“The study of human genetics continues to uncover insights into the diseases we face as a society,” said Kári Stefánsson, founder of deCODE Genetics. “Oxford Nanopore’s long-read sequencing capability creates a window into parts of the genome that have been out of reach, as well as giving us a much better handle on structural variants that confer risk of a wide variety of diseases. We have used Oxford Nanopore technology to sequence several hundred human genomes and continue to see the promise of this emerging technology.”

“As a biotechnology pioneer, Amgen has demonstrated what can be achieved for society through innovation and a deep understanding of genetics,” said Gordon Sanghera, chief executive officer of Oxford Nanopore. “We are delighted to welcome them as a shareholder.”

Nanopore technology is uniquely scalable. MinIONTM, the only pocket-sized sequencer, can be used to sequence in any location. In addition, Oxford Nanopore has developed benchtop, on-demand, high-throughput devices such as PromethIONTM designed for very large projects or large numbers of samples.

AstraZeneca strengthens and expands oncology development and commercialisation collaboration with Innate Pharma

AstraZeneca, and its global biologics research and development arm MedImmune, announced a new multi-term agreement with Innate Pharma (Innate), building on an existing collaboration, aimed at accelerating each company’s oncology portfolio and bringing new medicines to patients more quickly. The extended collaboration will enrich AstraZeneca’s immuno-oncology (IO) portfolio with pre-clinical and clinical potential new medicines.
AstraZeneca will obtain full oncology rights to the first-in-class humanised anti-NKG2A antibody, monalizumab, expanding its partnership with Innate from the initial collaboration announced in 2015. AstraZeneca also gains option rights to IPH5201, an antibody targeting CD39, as well as four preclinical molecules from Innate’s pipeline. Innate is licensing the US and EU commercial rights to recently FDA-approved Lumoxiti (moxetumomab pasudotox) for hairy cell leukaemia (HCL).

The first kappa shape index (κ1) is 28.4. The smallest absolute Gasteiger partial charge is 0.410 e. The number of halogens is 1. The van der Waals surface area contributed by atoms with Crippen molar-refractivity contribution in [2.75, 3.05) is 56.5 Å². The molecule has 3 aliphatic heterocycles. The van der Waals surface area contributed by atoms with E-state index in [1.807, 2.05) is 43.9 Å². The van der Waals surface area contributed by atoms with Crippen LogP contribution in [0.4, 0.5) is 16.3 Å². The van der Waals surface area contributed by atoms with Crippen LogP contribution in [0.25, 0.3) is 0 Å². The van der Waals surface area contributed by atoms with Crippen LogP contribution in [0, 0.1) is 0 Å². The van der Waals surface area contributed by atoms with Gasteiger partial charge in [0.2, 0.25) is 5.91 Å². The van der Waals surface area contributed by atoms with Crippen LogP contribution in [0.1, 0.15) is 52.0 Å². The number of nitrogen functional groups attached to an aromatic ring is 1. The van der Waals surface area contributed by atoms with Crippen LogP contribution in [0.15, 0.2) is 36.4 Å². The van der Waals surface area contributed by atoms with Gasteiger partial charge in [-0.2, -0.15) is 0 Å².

Pascal Soriot, Chief Executive Officer, said: “Our expanded collaboration with Innate Pharma enables us to further strengthen our leadership in immuno-oncology, and to explore the potential of next-generation immuno-oncology pathways, together with the world-class scientific team of Innate. Today’s agreement also secures the long-term commercialisation of the recently FDA approved rare disease medicine, Lumoxiti, through dedicated focus and investment by Innate Pharma.”

Mondher Mahjoubi, Chief Executive Officer of Innate Pharma, said: “Today is a defining moment for Innate Pharma as we transition to become a fully-integrated oncology-focused biotech. Lumoxiti is a major therapeutic innovation for patients who suffer from relapsed/refractory hairy cell leukaemia, and we are proud to be in a position to address a significant unmet medical need. Our commercial team will be focused on rare cancers and generate more value as our own haemato-oncology proprietary pipeline develops.”

Novo Nordisk announces plans to transform its approach to Research & Development